Sterilization is another key factor that must be considered early in the package design process. Contact the in-house sterilization department or contract sterilizer to discuss the sterilization method that will be used and to document the process parameters. Then, conduct tests to ensure that the medical device and sterile barrier system can survive when exposed to the stresses induced by the sterilization process.

Conduct preliminary screening tests for the real-world physical and climatic stress conditions that were identified in category 3. Then, write a Design Performance Qualification Protocol that clearly documents how the testing and qualifying of the package design will be performed. List the specific pass/fail criteria. Be sure that the test methods used to examine the samples are validated for use. Don’t forget to include shelf-life testing in the overall development process. If necessary, redesign and retest until the package design meets or exceeds the established performance criteria.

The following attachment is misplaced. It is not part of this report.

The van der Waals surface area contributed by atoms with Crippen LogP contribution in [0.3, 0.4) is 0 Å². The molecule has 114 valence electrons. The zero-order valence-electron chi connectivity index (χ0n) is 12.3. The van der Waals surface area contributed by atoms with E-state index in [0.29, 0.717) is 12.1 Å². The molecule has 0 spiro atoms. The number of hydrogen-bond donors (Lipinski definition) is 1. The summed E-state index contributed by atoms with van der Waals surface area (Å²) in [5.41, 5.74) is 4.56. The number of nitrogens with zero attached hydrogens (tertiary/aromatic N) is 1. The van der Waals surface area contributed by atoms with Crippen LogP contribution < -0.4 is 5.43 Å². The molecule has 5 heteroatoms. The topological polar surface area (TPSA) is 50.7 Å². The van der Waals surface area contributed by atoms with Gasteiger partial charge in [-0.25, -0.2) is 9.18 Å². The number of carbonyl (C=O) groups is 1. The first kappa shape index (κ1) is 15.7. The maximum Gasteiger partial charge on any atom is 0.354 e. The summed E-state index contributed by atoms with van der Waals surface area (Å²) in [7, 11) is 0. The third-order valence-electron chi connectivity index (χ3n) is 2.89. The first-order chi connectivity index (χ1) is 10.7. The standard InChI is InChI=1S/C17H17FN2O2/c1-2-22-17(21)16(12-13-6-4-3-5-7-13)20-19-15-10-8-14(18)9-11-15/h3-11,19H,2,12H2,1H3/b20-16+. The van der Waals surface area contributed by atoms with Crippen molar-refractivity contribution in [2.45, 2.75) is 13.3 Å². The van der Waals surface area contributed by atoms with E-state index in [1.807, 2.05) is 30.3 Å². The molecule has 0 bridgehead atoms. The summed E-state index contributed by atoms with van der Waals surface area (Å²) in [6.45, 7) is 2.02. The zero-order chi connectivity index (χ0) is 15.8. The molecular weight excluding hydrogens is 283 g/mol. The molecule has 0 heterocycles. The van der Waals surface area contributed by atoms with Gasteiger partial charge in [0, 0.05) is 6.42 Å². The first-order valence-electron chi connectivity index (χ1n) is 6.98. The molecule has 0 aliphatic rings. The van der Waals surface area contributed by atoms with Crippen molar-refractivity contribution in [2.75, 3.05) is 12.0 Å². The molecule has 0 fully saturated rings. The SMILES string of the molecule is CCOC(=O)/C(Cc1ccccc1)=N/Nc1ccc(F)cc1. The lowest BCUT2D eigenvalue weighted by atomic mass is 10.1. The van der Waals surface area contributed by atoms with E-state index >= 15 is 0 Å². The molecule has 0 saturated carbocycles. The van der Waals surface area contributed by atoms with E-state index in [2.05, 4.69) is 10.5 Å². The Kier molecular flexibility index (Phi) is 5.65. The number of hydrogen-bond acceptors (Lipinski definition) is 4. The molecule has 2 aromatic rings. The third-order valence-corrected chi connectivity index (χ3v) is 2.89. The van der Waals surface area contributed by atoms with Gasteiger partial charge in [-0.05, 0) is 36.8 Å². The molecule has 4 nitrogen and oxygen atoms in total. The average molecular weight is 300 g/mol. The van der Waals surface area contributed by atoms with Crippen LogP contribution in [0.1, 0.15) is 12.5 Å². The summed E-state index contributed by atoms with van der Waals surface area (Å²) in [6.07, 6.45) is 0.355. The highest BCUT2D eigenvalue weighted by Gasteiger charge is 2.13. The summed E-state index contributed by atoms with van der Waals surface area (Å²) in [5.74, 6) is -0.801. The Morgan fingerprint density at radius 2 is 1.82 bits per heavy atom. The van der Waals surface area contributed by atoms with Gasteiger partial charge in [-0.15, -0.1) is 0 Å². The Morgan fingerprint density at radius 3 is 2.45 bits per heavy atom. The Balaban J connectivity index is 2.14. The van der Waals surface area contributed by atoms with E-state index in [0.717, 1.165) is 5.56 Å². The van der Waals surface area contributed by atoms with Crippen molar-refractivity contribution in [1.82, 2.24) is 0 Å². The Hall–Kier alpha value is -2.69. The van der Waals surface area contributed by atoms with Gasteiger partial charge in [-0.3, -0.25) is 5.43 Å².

Finally, write reports and compile detailed documentation of the packaging assembly and components. Be sure to include all drawings, parts lists, and custom assembly tooling.
7: Develop Manufacturing Process
To ensure that a design can be put into production, get involved in the package manufacturing decisions. Determine what it takes to assemble the package. Then, create an equipment specification document that details exactly what the packaging equipment needs to do. Work with the company’s sourcing department for help with pricing and vendor selection.